A stomach and intesetines overlayed with a skeleton pelvis spine

Crohn's, Spinal Pain, and Chiropractic Support

Over the years that I’ve lived with Crohn’s disease, I’ve been willing to try almost anything suggested to me by my doctors and medical professionals in order to best manage my symptoms and my disease. In addition to traditional medications, I’ve worked with naturopaths and other alternative treatment providers in seeking additional relief at times. This has typically been when I’m plagued with outstanding and lingering pain or discomfort.

In the United States, unfortunately, most non-traditional therapies and providers aren’t covered by health insurance policies, leaving quite a hefty bottom line bill behind. This meant that I would give appointments, supplements, and treatments a few tries, and without seeing any increase in comfort or reduction in pain, I’d discontinue them and stop seeing the provider entirely. In retrospect, this might not have been the best habit, but it felt like walking a very fine line between trying things that could possibly help despite the associated price tag, and pushing to validate whether or not they actually made a difference.

I want to pause for a second and state that I hold zero judgment towards others who find any of those providers, supplements, or treatments beneficial. In fact, I’m quite pleased for them that relief may come sooner and more often. It wasn’t until recently that I felt the benefits of alternative therapy – specifically, that of a well-trained and educated chiropractor.

Spine, core, and back pain with Crohn's

My spine, or rather the core of my body, in the center from right to left and the center from front to back, radiates a nauseating level of deep aches when it becomes important to alert me that my body is under stress, feeling fatigued, or starting to show an increase in Crohn’s symptoms. This feeling has stopped me in my tracks for years but has always been dismissed or brushed off by my GI, rheumatologist, and primary care physician.

A few months back, I had started seeing a chiropractor for an injury I sustained to my tailbone, and I was fascinated by the deep and engaging conversations we'd have before my adjustments and ultrasound therapy. He was incredibly educated on autoimmune diseases and was even able to explain to me some of the connections I'd experience throughout my body. So, right after Thanksgiving when this soul-sucking ache flared up in the core of my body, I scheduled an appointment with my chiropractor.

My chiropractor's insight on the small intestine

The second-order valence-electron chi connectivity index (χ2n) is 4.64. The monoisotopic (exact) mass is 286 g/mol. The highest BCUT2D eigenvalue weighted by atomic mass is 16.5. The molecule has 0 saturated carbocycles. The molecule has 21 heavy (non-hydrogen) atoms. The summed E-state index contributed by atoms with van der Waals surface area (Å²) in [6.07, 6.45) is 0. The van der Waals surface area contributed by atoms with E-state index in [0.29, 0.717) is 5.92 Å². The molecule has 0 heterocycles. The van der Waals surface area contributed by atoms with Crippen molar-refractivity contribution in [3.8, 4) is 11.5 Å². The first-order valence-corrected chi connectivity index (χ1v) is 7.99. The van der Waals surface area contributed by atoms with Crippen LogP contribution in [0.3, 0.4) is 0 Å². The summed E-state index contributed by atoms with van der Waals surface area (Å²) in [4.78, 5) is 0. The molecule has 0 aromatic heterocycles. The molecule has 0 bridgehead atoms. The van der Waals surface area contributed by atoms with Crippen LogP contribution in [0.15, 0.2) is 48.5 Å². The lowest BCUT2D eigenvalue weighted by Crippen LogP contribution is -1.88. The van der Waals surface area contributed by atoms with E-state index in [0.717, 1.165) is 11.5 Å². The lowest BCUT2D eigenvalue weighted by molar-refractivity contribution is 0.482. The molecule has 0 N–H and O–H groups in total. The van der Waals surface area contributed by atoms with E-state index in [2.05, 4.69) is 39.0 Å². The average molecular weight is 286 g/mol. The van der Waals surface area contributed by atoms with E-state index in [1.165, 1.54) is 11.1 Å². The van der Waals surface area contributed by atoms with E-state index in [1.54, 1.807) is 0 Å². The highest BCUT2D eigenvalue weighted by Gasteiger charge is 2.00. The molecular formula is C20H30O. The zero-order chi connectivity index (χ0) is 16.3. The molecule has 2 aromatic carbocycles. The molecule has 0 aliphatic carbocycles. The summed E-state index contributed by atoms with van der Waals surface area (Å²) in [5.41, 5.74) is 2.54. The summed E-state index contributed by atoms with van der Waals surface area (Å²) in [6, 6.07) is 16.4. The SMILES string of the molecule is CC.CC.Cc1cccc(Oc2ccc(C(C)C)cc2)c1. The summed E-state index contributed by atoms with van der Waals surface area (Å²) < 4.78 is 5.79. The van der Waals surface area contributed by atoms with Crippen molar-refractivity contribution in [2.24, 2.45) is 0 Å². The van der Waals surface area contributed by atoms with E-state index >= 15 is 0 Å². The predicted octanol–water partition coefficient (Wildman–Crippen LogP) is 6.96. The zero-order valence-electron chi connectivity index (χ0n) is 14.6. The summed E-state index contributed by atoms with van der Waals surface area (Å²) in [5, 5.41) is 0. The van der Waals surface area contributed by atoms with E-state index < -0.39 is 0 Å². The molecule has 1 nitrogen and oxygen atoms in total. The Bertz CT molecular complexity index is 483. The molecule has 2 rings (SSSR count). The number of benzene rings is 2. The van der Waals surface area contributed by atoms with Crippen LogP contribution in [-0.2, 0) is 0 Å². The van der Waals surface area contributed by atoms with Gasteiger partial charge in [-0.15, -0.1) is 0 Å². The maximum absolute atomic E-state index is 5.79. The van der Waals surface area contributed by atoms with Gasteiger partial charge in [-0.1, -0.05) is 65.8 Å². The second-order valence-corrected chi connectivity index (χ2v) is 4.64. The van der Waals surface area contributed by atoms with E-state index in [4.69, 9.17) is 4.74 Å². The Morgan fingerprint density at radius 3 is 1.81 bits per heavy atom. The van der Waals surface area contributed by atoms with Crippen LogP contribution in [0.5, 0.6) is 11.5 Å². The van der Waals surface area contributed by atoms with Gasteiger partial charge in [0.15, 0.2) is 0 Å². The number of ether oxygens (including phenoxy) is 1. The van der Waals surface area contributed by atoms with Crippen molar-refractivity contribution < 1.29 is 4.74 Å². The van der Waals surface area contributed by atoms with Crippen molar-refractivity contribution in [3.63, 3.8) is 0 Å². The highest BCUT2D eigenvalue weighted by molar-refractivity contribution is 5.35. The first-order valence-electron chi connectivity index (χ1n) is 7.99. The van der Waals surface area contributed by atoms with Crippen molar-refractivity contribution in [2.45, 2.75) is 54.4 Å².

In his office, I explained what felt difficult to communicate with other providers. What hurt, how, where, and what I knew it meant for my upcoming days/weeks. Without batting an eyelash, he told me that it made sense, that the small intestine was associated with the lumbar splanchnic and sacral pelvic nerves, which correlated with the pain I was experiencing in the center of my body, most closely related to my spine.

There was no magic answer, but rather, continuous treatments. There was nothing my chiropractor could do to cure me or remove this feeling entirely. But much like taking pain medication, he would make small adjustments to my spine, combine that with massage, use of a tool called a percussor (aka a TheraGun) and ultrasound technology to provide me some increased comfort and relief.

Part of managing my Crohn's pain

Rather than looking at him as someone to see when I'm hurt, he's now someone I see regularly, every 2 weeks or so unless something is extra uncomfortable. As part of my care team, he's able to support and educate me on the connections within my body and how to maintain my health as best as possible.

If you've worked with a chiropractor before, have you found this to be helpful in managing your Crohn's disease and chronic pain?

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This article represents the opinions, thoughts, and experiences of the author; none of this content has been paid for by any advertiser. The InflammatoryBowelDisease.net team does not recommend or endorse any products or treatments discussed herein. Learn more about how we maintain editorial integrity here.

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